BUTTE - There is a third candidate on the ballot for U.S. House in Montana’s western congressional district — John Lamb, a Libertarian.
Lamb didn’t meet the criteria for inclusion in Saturday’s MTN congressional debate.
However, we did want to give voters the chance to hear from him about his views and the issues that got him into the race.
Lamb says the western district is an area where the Libertarian perspective can resonate with voters.
He believes groups like college students and Native American voters are open to another option outside the two major parties.
“I’m not here to take votes from the Democrats or the Republicans; I’m here to give that 60% of Montana that would not maybe vote in this election – give them that third choice,” he said.
Lamb lives on a farm near the town of Norris, where he and his family raise vegetables and livestock. He also owns a greenhouse-building business and a metal recycling business.
He says he grew up in Indiana, then moved to Missouri with his wife, before coming to Montana permanently in 2007. This is his second time running for office, after a 2020 campaign for state Senate.
Lamb says his main message is limited government — cutting back spending, reducing the federal government’s role in favor of state and local authority, and supporting individual freedom and choice.
He identified the top issues that motivate him include prison reform and police reform, saying he’s been an active advocate for people he believes have been wrongly convicted, and that he wants to end law enforcement’s “qualified immunity” from civil lawsuits.
Asked to describe his biggest differences from Republican candidate Ryan Zinke, Lamb identified his policies on prison and law enforcement, as well as his belief that the country’s borders are “overregulated.”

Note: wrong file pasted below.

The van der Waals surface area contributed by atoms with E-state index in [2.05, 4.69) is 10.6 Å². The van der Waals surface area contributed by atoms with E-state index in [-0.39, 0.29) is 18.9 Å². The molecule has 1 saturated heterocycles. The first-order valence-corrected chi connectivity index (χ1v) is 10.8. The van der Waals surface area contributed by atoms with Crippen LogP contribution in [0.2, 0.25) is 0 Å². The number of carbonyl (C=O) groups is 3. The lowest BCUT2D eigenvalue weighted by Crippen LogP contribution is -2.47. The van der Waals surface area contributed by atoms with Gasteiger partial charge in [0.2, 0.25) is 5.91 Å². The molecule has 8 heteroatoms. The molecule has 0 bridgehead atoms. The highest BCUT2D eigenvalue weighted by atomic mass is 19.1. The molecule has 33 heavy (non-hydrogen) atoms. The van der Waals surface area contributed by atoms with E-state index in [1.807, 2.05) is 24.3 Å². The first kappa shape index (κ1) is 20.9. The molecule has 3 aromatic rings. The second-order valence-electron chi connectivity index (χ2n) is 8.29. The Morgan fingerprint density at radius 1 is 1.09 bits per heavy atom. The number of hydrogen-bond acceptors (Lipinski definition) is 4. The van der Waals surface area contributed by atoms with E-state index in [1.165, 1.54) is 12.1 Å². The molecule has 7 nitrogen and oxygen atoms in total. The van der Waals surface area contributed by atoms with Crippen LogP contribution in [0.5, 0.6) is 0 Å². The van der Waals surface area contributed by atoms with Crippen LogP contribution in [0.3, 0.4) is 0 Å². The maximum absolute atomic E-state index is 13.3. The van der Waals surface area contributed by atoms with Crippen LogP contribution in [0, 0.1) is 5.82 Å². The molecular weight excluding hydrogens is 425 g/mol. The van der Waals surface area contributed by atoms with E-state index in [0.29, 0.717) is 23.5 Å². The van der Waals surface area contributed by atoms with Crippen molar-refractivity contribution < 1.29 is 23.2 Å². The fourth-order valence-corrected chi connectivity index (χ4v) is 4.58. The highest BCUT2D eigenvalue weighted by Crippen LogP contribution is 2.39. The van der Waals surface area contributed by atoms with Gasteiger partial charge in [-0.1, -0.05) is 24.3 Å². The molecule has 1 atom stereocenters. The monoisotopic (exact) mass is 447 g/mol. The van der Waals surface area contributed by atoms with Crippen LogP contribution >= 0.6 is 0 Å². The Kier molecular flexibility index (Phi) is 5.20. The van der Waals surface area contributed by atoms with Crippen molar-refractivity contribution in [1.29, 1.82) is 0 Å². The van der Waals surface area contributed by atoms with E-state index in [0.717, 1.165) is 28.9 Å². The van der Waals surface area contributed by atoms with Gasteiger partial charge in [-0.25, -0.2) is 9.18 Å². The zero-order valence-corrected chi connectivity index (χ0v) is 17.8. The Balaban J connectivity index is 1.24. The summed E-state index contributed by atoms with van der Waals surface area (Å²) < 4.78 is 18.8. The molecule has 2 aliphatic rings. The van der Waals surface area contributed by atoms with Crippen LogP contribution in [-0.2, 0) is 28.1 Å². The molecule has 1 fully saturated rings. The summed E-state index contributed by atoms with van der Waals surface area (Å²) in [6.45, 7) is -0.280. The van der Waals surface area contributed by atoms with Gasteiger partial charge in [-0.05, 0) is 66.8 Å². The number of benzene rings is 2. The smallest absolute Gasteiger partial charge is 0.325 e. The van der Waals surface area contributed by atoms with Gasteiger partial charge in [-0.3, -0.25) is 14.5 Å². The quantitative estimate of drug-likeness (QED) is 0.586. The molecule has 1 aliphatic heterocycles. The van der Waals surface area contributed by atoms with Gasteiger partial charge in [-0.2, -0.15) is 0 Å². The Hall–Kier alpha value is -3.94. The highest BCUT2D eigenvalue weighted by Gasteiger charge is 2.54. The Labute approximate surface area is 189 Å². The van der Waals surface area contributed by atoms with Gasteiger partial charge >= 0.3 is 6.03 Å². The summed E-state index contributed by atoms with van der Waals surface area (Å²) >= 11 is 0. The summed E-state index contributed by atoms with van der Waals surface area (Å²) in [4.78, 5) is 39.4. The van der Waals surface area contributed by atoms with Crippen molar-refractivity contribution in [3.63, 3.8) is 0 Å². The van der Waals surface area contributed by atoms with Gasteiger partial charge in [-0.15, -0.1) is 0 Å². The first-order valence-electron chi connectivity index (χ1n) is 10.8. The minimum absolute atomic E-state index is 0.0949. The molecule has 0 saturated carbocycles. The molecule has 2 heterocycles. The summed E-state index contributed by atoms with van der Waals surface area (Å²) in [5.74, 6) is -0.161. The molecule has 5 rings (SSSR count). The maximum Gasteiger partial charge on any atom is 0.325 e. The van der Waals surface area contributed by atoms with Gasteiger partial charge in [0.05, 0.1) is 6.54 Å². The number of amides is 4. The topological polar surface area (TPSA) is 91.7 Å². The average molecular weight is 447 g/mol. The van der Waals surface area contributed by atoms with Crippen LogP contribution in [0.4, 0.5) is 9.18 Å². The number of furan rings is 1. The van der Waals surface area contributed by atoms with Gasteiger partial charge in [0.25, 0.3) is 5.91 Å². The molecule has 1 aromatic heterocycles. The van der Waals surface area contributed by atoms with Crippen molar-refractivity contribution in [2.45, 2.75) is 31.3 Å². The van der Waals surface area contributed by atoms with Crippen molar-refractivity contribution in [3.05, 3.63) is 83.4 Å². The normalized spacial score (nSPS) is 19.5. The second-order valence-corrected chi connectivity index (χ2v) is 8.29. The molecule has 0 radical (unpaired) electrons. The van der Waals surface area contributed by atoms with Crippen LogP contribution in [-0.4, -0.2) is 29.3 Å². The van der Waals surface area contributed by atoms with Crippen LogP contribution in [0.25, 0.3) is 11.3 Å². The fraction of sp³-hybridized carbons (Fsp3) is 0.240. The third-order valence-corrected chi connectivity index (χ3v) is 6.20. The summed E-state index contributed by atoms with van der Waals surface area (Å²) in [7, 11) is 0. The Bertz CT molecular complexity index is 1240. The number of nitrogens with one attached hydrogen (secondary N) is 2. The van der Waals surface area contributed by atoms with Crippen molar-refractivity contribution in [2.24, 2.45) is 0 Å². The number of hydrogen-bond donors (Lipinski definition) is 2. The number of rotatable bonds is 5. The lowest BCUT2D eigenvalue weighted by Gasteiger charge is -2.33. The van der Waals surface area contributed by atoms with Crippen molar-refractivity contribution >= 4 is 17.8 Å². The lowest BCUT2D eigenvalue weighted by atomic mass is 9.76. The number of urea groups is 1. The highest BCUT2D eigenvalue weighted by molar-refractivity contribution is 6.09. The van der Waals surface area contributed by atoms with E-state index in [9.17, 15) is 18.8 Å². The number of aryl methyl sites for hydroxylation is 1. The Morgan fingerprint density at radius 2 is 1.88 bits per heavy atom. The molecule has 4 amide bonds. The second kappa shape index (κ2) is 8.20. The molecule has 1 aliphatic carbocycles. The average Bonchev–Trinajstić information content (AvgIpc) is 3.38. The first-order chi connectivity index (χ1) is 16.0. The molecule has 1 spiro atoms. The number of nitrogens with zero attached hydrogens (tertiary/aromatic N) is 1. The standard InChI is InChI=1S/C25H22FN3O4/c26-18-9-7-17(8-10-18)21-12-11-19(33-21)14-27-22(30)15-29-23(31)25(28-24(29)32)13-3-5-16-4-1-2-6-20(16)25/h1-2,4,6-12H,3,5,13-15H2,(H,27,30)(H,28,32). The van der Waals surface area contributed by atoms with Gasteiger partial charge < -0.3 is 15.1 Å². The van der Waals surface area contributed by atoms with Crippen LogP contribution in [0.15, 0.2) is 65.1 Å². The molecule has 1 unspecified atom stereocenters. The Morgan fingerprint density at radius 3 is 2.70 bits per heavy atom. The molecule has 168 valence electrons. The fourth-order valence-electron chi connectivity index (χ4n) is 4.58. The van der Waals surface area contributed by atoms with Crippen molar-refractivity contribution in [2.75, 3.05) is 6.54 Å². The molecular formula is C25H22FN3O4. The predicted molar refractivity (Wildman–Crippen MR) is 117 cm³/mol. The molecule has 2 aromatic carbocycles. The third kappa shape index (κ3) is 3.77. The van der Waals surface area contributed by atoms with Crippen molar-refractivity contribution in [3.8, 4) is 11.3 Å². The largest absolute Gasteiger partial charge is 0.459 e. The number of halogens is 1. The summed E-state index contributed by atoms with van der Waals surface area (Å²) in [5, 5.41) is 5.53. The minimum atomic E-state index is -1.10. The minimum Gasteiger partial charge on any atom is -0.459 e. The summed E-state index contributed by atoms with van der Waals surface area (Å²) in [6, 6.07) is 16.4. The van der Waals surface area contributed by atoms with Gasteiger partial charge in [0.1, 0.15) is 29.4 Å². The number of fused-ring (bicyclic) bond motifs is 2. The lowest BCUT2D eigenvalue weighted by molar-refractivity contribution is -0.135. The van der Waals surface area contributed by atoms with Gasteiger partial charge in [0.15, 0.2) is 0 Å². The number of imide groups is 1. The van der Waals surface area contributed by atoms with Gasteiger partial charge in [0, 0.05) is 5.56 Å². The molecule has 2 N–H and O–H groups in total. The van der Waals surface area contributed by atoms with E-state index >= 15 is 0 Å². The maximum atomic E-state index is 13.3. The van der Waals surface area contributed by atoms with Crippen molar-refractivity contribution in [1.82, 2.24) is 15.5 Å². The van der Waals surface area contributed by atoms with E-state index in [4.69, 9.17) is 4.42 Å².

“I appreciate the federal government’s duty to keep us from foreign invasion – from troops, but not from people migrating back and forth, working, people seeing their family, visiting,” he said. “The restrictions are just too heavy.”
Lamb says he’s most different from Democrat Monica Tranel in abortion policy, where he describes himself as “100% pro-life” from conception. However, he opposed Congress taking action to restrict abortion, saying it should be a state issue.
“I don’t believe the federal government should be involved in the issue at all, so I wouldn’t even approve of a ban from the federal government,” he said.
Lamb says he’s spent only his own money while running and that he’s conducting a “non-monetary campaign” because he felt it wouldn’t be right to ask for money from Montanans.
Now, though, he says he’s more optimistic about how he’ll do in the race, and if he could do it over again, he would accept donations to help him spread his message.
“Vote your conscience,” he said. “It shouldn’t be about party – we’re all Americans, we’re all Montanans here.”